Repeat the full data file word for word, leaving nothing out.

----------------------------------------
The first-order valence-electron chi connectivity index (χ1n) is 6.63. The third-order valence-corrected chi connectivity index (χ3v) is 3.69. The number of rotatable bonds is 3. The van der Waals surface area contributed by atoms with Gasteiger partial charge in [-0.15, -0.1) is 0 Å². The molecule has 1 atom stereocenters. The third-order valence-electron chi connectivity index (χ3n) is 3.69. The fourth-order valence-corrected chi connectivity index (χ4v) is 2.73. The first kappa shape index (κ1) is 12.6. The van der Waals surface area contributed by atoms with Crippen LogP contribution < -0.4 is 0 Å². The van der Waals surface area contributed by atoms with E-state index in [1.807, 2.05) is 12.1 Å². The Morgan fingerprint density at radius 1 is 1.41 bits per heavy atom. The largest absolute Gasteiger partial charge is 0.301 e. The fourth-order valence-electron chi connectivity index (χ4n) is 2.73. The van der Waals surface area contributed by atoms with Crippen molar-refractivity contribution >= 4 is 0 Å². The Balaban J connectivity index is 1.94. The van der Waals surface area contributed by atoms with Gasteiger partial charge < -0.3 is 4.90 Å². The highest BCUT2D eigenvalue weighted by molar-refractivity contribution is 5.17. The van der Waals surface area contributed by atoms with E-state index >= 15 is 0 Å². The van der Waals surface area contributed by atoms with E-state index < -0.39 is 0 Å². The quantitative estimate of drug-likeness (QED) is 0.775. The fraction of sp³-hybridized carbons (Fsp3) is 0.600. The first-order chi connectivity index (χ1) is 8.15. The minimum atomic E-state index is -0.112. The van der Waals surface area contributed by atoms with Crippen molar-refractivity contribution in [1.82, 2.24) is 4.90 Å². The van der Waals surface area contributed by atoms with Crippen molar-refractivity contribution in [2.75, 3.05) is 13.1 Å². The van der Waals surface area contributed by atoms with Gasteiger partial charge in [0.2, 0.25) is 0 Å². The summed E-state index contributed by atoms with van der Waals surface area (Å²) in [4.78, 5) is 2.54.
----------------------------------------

The first-order valence-electron chi connectivity index (χ1n) is 6.63. The third-order valence-corrected chi connectivity index (χ3v) is 3.69. The number of rotatable bonds is 3. The van der Waals surface area contributed by atoms with Gasteiger partial charge in [-0.15, -0.1) is 0 Å². The molecule has 1 atom stereocenters. The third-order valence-electron chi connectivity index (χ3n) is 3.69. The fourth-order valence-corrected chi connectivity index (χ4v) is 2.73. The first kappa shape index (κ1) is 12.6. The van der Waals surface area contributed by atoms with Crippen LogP contribution < -0.4 is 0 Å². The van der Waals surface area contributed by atoms with E-state index in [1.807, 2.05) is 12.1 Å². The Morgan fingerprint density at radius 1 is 1.41 bits per heavy atom. The largest absolute Gasteiger partial charge is 0.301 e. The fourth-order valence-electron chi connectivity index (χ4n) is 2.73. The van der Waals surface area contributed by atoms with Crippen molar-refractivity contribution >= 4 is 0 Å². The Balaban J connectivity index is 1.94. The van der Waals surface area contributed by atoms with Gasteiger partial charge < -0.3 is 4.90 Å². The highest BCUT2D eigenvalue weighted by molar-refractivity contribution is 5.17. The van der Waals surface area contributed by atoms with E-state index >= 15 is 0 Å². The van der Waals surface area contributed by atoms with E-state index < -0.39 is 0 Å². The quantitative estimate of drug-likeness (QED) is 0.775. The fraction of sp³-hybridized carbons (Fsp3) is 0.600. The first-order chi connectivity index (χ1) is 8.15. The minimum atomic E-state index is -0.112. The van der Waals surface area contributed by atoms with Crippen molar-refractivity contribution in [1.82, 2.24) is 4.90 Å². The van der Waals surface area contributed by atoms with Crippen molar-refractivity contribution in [2.75, 3.05) is 13.1 Å². The van der Waals surface area contributed by atoms with Gasteiger partial charge in [0.2, 0.25) is 0 Å². The summed E-state index contributed by atoms with van der Waals surface area (Å²) in [4.78, 5) is 2.54.